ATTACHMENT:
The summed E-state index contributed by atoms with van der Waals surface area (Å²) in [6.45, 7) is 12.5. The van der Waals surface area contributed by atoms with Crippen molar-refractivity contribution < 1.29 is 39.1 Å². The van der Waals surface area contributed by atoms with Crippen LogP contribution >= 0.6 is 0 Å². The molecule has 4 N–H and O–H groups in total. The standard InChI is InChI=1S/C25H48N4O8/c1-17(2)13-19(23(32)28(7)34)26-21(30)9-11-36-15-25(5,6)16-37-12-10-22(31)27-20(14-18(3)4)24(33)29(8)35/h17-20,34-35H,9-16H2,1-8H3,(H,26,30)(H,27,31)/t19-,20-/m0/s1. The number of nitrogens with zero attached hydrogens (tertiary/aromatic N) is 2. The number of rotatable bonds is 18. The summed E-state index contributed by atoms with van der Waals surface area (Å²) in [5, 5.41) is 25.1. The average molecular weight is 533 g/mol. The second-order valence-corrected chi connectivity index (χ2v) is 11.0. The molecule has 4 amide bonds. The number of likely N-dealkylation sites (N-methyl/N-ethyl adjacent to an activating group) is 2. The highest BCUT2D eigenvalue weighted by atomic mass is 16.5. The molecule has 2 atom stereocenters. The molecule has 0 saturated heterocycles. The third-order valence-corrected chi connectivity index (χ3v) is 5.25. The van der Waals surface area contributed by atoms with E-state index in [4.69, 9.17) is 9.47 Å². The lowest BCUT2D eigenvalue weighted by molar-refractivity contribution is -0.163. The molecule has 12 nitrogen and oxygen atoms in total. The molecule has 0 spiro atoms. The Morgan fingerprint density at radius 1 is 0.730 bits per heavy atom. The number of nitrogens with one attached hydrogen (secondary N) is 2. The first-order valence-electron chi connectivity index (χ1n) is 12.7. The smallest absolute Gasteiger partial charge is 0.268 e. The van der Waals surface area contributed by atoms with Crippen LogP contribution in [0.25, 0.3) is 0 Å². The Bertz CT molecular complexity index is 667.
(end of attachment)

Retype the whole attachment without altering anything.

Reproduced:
The summed E-state index contributed by atoms with van der Waals surface area (Å²) in [6.45, 7) is 12.5. The van der Waals surface area contributed by atoms with Crippen molar-refractivity contribution < 1.29 is 39.1 Å². The van der Waals surface area contributed by atoms with Crippen LogP contribution >= 0.6 is 0 Å². The molecule has 4 N–H and O–H groups in total. The standard InChI is InChI=1S/C25H48N4O8/c1-17(2)13-19(23(32)28(7)34)26-21(30)9-11-36-15-25(5,6)16-37-12-10-22(31)27-20(14-18(3)4)24(33)29(8)35/h17-20,34-35H,9-16H2,1-8H3,(H,26,30)(H,27,31)/t19-,20-/m0/s1. The number of nitrogens with zero attached hydrogens (tertiary/aromatic N) is 2. The number of rotatable bonds is 18. The summed E-state index contributed by atoms with van der Waals surface area (Å²) in [5, 5.41) is 25.1. The average molecular weight is 533 g/mol. The second-order valence-corrected chi connectivity index (χ2v) is 11.0. The molecule has 4 amide bonds. The number of likely N-dealkylation sites (N-methyl/N-ethyl adjacent to an activating group) is 2. The highest BCUT2D eigenvalue weighted by atomic mass is 16.5. The molecule has 2 atom stereocenters. The molecule has 0 saturated heterocycles. The third-order valence-corrected chi connectivity index (χ3v) is 5.25. The van der Waals surface area contributed by atoms with E-state index in [4.69, 9.17) is 9.47 Å². The lowest BCUT2D eigenvalue weighted by molar-refractivity contribution is -0.163. The molecule has 12 nitrogen and oxygen atoms in total. The molecule has 0 spiro atoms. The Morgan fingerprint density at radius 1 is 0.730 bits per heavy atom. The number of nitrogens with one attached hydrogen (secondary N) is 2. The first-order valence-electron chi connectivity index (χ1n) is 12.7. The smallest absolute Gasteiger partial charge is 0.268 e. The van der Waals surface area contributed by atoms with Crippen LogP contribution in [0.25, 0.3) is 0 Å². The Bertz CT molecular complexity index is 667.